sales that beat analysts’ estimates, as Nescafe and Nespresso were
boosted by marketing to ward off competitors in coffee.
Sales rose 3.9 percent on an organic basis, the Vevey,
Switzerland-based maker of KitKat bars and Perrier water said in a
statement Thursday. Analysts had expected 3.6 percent, according to
the median estimate in a Bloomberg survey. Nestle expects “further
momentum” in the second half, Chief Financial Officer Francois-Xavier
Roger said on a call with analysts.
Nestle’s world-leading coffee business faces a fresh challenge from
JAB Holding Co., which has spent more than $30 billion acquiring
assets like Keurig Green Mountain Inc., the maker of the U.S.’s most
popular single-serve coffee system. Nestle’s revenue from powdered and
liquid beverages -- predominantly the coffee business -- rose 6.3
percent. That was boosted by advertising and promotions, according to
Jon Cox, an analyst at Kepler Cheuvreux in Zurich.
“Nestle invested money into marketing in the fourth quarter, which
actually dampened group margin in 2015, but is now paying off,” Cox
said. “It’s taking advantage of the uncertain situation among
competitors in coffee amid JAB’s rapid acquisitions of multiple
South Sudan: Rebel Deputy Returns to Capital As Part of a Peace Deal DW
The deputy chief of South Sudan's rebels has returned to the capital,
Juba, as part of a peace deal. The main opposition leader, Riek
Machar, is also expected to return to the capital to work out a unity
South Sudan's rebel deputy chief returned to Juba as part of the peace
deal signed in August 2015, despite repeated ceasefire violations by
Alfred Ladu Gore, a former general and minister, spoke about peace
upon arrival, saying he: "came here to proclaim peace and I have come
to reaffirm that peace will not be reversed."
How liberators turn into oppressors - a study of southern African states Henning Melber
Since coming to political power, the anticolonial movements of Angola,
Mozambique, Zimbabwe, Namibia and South Africa have remained in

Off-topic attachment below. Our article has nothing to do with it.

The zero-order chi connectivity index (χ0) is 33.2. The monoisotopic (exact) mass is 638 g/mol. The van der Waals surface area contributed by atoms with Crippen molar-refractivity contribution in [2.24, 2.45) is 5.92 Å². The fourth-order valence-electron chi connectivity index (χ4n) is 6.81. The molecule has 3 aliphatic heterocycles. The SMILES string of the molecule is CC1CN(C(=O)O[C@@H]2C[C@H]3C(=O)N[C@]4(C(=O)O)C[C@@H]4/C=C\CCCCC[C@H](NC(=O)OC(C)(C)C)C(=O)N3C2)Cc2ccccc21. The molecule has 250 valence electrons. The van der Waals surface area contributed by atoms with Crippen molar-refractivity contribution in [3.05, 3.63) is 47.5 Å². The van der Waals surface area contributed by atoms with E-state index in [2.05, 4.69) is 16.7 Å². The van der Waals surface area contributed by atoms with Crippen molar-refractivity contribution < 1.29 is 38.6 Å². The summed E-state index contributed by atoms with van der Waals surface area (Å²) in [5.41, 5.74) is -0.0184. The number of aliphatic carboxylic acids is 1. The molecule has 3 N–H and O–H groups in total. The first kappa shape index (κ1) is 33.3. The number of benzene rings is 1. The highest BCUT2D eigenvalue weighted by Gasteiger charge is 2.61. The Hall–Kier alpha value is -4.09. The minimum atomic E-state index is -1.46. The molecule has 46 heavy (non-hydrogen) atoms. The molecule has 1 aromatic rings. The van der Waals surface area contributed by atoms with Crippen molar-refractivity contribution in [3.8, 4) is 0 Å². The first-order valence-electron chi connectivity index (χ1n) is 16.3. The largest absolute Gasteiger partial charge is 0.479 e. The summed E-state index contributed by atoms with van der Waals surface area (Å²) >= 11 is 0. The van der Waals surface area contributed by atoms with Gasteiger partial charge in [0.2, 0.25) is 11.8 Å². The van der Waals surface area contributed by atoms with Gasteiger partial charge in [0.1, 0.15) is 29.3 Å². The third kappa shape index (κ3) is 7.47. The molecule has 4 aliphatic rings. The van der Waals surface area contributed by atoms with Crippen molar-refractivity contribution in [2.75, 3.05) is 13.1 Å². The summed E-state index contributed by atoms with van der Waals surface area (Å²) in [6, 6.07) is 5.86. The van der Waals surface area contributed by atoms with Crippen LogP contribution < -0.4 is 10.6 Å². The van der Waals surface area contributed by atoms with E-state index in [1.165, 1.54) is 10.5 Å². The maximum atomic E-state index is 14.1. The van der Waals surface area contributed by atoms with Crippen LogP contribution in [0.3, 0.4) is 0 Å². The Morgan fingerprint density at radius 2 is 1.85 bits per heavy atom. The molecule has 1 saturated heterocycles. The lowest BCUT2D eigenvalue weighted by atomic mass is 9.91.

control of the former settler colonies’ societies.
At best their track record of running the countries they helped
liberate is mixed. From the “oiligarchy” in Angola under José Eduardo
dos Santos and his family clan and the autocratic “Zanufication” under
Zimbabwean President Robert Mugabe to the presidential successions in
Mozambique, Namibia and South Africa, all movements embarked on what
could be termed “state capture”.
This is true of all five: the People’s Movement for the Liberation of
Angola (MPLA), the Mozambique Liberation Front (Frelimo), the Zimbabwe
African National Union (ZANU PF), Namibia’s South West Africa People’s
Organisation (SWAPO) and the African National Congress (ANC) in South
During the years of organised resistance, activists in the liberation
movements often internalised a “we-they” divide that categorised
people as comrades or enemies. This was true in exile politics and
armed struggle, as well as militant internal underground mobilisation.
The repressive regimes the liberation movements opposed were based on
human rights violations as an integral component of minority rule. To
have a chance of success against them, the struggle mainly operated
along the lines of command and obedience. Operating in exile or for a
banned organisation at home left no room for complacency. Suspicion
was required for survival. It is normal for resistance movements to
adopt rough survival strategies and techniques while fighting an
Unfortunately that culture takes root and is permanently nurtured.
Angola Should Ease Forex Law to Help Oil Sector, TGI Says
Angola should lift restrictions on foreign-currency transactions to
help ease the struggles of oil companies that have been hit by the
sharp drop in crude prices, according to Alex Thomson-Payan, founder
of investment company TGI Group.
A law from 2012 requires companies in Angola to pay suppliers and
salaries in the local kwanza currency, while last year the central
bank ordered businesses and citizens to cut foreign-exchange use by 50
percent amid a dollar shortage.
The oil-price slump has hammered Angola, Africa’s largest crude
producer after Nigeria, which relies on the fuel to generate about 70
percent of revenue and 95 percent of export income. The kwanza has
lost 19 percent against the dollar this year, while Standard & Poor’s
cut the southern African nation’s credit rating by one notch to B,
five levels below investment grade, in February.
When foreign-currency controls were announced, the government wanted
“to boost the local market, making the kwanza more valuable,
diversifying the economy,” Thomson-Payan said in an interview in the
capital, Luanda. “But now there is an oil crisis and the law is
hampering the only sector generating foreign currency.”
Economic growth in Angola will probably slow to 2.5 percent this year,
from 3 percent in 2015, the International Monetary Fund says in its
World Economic Outlook on Tuesday. The economy is forecast to expand
2.7 percent in 2017.
Growth in Angola and other crude exporters will slow “as the negative
impact of lower oil prices is compounded by disruptions to
private-sector activity through exchange-rate restrictions,” the IMF
Angola-based TGI Group’s investment portfolio includes oil, mining,
telecommunications, real estate and financial services, and it helps